It was also rewarding to be able to take my ideas and turn them into real community change with this grant as I aspired to raise awareness about declining salmon populations and their importance to our Canadian heritage.

What project have you enjoyed the most?

At five years old, I witnessed a woman in tattered clothing smile after finding a scarf among debris. Realizing that useful garments are often thrown away, I aspired to combine my concern for the homeless with my passion for sustainability by organizing Vancouver’s largest clothing swap.

Compelled to bring light to this poorly addressed issue in the city, this event, co-hosted in downtown Vancouver by Burnaby Youth Sustainability Network, stemmed from the idea that sustainability can take on artistic forms, such as fashion. Over 300 guests attended with bags of gently-worn clothing, and were in turn allowed to choose items from clothes brought in by other guests.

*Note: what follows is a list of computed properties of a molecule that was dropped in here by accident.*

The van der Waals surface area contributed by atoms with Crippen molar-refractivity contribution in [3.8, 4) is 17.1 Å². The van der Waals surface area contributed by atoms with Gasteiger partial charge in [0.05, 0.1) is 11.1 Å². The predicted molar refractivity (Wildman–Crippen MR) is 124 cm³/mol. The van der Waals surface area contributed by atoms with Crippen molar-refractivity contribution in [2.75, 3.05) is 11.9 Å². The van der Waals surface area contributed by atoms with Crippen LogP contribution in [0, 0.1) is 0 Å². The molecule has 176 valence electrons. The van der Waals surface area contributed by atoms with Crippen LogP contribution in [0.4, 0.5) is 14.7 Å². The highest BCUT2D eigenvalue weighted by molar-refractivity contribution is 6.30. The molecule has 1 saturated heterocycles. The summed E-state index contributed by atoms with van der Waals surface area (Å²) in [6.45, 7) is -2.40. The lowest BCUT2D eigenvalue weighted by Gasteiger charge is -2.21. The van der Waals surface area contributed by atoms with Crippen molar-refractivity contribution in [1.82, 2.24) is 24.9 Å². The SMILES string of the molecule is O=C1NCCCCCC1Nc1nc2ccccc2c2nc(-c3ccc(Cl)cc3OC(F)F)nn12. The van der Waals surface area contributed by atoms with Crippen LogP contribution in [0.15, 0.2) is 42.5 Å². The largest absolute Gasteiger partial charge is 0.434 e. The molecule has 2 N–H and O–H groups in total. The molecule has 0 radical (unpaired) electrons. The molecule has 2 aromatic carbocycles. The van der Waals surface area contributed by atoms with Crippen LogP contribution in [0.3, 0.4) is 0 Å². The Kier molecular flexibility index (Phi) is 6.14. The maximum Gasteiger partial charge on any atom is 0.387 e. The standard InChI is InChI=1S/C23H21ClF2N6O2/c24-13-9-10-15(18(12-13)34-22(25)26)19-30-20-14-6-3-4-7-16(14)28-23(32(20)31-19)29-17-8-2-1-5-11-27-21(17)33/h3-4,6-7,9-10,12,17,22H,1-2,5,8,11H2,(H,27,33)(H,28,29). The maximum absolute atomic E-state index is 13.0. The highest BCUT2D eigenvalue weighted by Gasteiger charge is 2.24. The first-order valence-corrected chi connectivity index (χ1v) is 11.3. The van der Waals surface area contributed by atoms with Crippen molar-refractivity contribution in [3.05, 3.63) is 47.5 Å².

Ultimately, over 15,000 garments were exchanged and diverted from landfills.

Additionally, more than 90 large bags of remaining clothes were donated to Big Brothers.

What have you done that you’ve felt had the greatest effect? 

As the president of the Burnaby Youth Sustainability Network, I was involved in the process of acquiring a $5,600 grant to establish school gardens at all eight Burnaby public high schools.

I re-established the school garden at my own high school, and it was heart-warming to see the collaborative culture that it created as students worked together to plant and harvest produce. I also worked with elementary schools at that time, launching a district-wide electronic waste campaign to raise awareness about the ample amounts of electronic waste we produce annually. I brought a food scraps recycling program into all eight Burnaby high schools to divert at least 60 per cent of organic waste from school garbage and ultimately the landfills, with the help of the Be the Change Earth Alliance and the Burnaby School Board.